Or Shalom Jewish Community, San Francisco: Speaking with grief, anger and ometz — courage
David A.M. Wilensky, J. online editor
Police cars were stationed outside Or Shalom Jewish Community in San Francisco ahead of a Sunday night memorial service-turned-support group.
With about 70 congregants and supporters in attendance at the Reconstructionist shul, the gathering had to move into the main sanctuary from the smaller room it was planned for. The same thing happened the last time there was a similar gathering there — two years ago, following the election of President Donald Trump, said the congregation’s leader, Rabbi Katie Mizrahi.
As attendees filed in, a cellist and clarinetist played mournful music.
The first half of the gathering was a memorial service, led by Mizrahi.
“The words of Pastor Martin Niemöller keep coming to me these past two years,” she said, referring to Niemöller’s famous poem, “First They Came….”
“I don’t think this is 1930s Germany, but we have to make sure yesterday is as close as we get to 1930s Germany,” Mizrahi said before reading the poem.
She led the congregation in well-known songs like “Kol Haolam Kulo” — “The whole world is a narrow bridge, and the most important part is not to be afraid”; “Esa Einai” — “I lift my eyes to the mountains, where will my help come from?”; and “Eili, Eili” by the World War II Jewish partisan fighter Hannah Senesh.
After the memorial service, Mizrahi passed around a microphone to anyone who wanted to speak — along with a stone she bought in Jerusalem with the word ometz, Hebrew for courage, carved on it. After each speaker, the congregation responded “shamati,” or “I hear you.”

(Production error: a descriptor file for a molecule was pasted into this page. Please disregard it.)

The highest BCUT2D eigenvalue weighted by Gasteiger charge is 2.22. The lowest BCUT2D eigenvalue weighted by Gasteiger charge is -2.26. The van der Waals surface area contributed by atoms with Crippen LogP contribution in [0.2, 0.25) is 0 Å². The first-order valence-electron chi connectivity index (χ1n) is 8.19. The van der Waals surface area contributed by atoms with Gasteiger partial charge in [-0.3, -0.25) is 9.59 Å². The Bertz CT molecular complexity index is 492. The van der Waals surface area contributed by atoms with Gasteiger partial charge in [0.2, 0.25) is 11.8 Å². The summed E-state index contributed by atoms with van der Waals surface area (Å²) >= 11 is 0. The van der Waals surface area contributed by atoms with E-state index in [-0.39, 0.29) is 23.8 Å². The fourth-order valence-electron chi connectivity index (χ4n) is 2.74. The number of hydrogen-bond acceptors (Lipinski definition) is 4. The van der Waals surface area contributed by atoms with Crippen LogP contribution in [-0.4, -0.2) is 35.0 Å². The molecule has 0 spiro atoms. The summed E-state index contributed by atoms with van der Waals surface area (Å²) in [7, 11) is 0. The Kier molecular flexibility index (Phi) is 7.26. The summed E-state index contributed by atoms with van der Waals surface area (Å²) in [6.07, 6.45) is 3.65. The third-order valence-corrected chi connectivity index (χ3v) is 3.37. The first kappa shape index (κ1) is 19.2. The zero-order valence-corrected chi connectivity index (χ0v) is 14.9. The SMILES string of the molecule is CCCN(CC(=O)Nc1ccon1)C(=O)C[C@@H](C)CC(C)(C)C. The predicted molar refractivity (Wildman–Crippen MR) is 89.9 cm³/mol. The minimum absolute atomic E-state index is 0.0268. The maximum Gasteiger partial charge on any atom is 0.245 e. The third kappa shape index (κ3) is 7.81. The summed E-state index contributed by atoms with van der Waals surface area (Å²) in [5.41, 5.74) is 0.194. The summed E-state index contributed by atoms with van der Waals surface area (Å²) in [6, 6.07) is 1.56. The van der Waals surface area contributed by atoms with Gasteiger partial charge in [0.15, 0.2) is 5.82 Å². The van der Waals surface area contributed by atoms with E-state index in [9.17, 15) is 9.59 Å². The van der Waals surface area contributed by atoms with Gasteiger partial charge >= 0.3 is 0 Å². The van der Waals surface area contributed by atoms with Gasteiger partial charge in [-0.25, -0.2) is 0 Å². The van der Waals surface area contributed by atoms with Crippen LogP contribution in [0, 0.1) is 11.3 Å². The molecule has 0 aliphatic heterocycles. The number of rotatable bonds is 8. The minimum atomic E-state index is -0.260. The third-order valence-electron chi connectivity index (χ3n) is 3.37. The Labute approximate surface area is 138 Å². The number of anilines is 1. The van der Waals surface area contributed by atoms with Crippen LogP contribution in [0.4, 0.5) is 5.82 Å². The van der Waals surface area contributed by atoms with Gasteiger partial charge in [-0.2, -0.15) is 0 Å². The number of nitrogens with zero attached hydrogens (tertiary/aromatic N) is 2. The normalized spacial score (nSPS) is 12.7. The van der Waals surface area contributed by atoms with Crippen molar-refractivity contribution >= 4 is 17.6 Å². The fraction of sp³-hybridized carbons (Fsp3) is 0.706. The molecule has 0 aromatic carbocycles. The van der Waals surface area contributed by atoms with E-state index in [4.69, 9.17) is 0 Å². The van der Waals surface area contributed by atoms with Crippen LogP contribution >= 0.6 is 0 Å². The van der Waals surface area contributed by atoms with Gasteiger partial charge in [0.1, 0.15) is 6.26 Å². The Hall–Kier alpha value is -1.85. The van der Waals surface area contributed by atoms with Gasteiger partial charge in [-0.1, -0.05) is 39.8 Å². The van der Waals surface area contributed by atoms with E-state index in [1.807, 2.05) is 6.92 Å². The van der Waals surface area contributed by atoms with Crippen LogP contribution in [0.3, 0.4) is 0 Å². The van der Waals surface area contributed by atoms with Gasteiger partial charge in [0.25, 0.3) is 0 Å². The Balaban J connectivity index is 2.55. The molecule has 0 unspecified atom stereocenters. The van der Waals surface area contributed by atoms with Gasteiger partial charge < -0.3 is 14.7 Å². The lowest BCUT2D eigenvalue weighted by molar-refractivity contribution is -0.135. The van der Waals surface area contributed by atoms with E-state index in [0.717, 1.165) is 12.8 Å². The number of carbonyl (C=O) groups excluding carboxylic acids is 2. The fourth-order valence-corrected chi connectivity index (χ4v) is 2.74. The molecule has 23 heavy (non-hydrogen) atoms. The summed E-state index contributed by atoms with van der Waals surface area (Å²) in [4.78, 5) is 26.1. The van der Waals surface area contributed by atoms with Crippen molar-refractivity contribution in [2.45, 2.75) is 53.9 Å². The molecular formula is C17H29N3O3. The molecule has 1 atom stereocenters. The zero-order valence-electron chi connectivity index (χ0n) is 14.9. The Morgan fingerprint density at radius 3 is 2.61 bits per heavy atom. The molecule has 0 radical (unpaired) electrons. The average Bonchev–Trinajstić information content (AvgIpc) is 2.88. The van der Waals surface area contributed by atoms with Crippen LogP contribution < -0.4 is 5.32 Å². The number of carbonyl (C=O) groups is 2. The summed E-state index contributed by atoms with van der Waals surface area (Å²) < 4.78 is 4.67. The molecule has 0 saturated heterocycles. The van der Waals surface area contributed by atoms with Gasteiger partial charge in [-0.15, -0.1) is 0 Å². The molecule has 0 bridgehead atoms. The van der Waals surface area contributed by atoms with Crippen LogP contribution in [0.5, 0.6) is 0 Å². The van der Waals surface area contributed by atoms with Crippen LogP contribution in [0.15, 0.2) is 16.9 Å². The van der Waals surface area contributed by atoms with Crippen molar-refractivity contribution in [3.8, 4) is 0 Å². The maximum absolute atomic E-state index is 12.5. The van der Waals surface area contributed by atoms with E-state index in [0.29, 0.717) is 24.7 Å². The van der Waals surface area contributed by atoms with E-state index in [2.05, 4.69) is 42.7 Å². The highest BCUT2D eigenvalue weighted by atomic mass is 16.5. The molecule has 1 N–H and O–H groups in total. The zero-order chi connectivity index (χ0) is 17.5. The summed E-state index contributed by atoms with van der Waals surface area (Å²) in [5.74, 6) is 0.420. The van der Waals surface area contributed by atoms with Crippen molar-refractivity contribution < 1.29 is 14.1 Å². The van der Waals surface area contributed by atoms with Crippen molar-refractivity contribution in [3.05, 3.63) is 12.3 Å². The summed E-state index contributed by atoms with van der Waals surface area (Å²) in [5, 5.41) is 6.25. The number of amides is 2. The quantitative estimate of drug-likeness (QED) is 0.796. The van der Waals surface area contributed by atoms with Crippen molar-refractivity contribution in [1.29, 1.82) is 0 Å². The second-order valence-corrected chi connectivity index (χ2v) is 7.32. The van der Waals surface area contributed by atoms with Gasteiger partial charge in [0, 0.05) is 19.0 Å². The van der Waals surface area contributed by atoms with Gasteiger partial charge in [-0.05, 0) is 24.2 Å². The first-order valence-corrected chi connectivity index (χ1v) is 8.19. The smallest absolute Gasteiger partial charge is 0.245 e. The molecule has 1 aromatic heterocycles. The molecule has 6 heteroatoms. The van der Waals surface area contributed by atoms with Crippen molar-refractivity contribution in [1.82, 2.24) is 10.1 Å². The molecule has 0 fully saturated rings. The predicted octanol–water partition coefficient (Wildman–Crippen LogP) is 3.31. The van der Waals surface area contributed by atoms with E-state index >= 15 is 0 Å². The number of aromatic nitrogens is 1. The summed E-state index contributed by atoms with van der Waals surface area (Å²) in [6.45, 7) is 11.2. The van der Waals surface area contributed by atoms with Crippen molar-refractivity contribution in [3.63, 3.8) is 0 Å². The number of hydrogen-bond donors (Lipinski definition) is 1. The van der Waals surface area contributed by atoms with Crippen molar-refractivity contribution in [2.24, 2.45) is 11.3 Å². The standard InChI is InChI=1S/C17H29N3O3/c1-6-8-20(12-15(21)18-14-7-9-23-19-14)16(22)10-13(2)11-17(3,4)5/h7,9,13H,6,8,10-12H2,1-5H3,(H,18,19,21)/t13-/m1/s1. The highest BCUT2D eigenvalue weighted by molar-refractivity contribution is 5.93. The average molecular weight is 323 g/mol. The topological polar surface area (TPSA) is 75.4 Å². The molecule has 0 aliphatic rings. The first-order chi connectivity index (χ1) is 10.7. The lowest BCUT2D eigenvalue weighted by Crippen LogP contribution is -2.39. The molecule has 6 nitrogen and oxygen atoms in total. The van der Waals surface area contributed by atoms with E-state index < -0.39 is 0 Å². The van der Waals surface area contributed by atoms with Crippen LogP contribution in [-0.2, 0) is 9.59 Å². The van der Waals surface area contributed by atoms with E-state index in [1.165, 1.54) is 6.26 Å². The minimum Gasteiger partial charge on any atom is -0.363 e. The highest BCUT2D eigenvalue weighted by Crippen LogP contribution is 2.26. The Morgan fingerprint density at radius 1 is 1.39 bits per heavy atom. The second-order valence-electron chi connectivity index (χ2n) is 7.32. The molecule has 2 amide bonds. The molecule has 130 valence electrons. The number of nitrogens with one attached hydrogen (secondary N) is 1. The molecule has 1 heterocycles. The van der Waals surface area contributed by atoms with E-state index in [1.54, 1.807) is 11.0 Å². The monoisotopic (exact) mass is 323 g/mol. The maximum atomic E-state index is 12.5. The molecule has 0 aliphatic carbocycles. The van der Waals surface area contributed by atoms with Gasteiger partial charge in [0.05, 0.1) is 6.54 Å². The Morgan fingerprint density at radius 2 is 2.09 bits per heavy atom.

Said one man into the mic, “I wear multiple hats. I’m Mexican. I’m undocumented. My wife is Jewish. I have a lot of pain. I hope you know that I am with this community. I’ve lived through lots of hardships. I’m here with you.”
Another quoted a Yiddish protest song: “Mir veln zey iberlebn” — “We will outlive them.”
“HIAS helps refugees, and that really set off this guy,” he said, referring to the Pittsburgh shooter’s statement on social media blasting the Jewish refugee aid organization. “He wants to keep everyone in their place,” he said, and suggested donating to HIAS as a way to respond to the attack.
“I have a lot of anger, and a lot of it is toward fellow Jews, and I don’t know what to do with this anger,” said another speaker. “Jews who vote a certain way — Israel at all costs. I want to yell: ‘Was the embassy move worth it?’” she said.
“I want to thank the young man who said he is undocumented,” said the final speaker. “And I want to say: We’re with you too.”
To close the gathering, Mizrahi led the congregation in the Mourner’s Kaddish and the song “Olam Chesed Yibane” — “We will build this world from love.”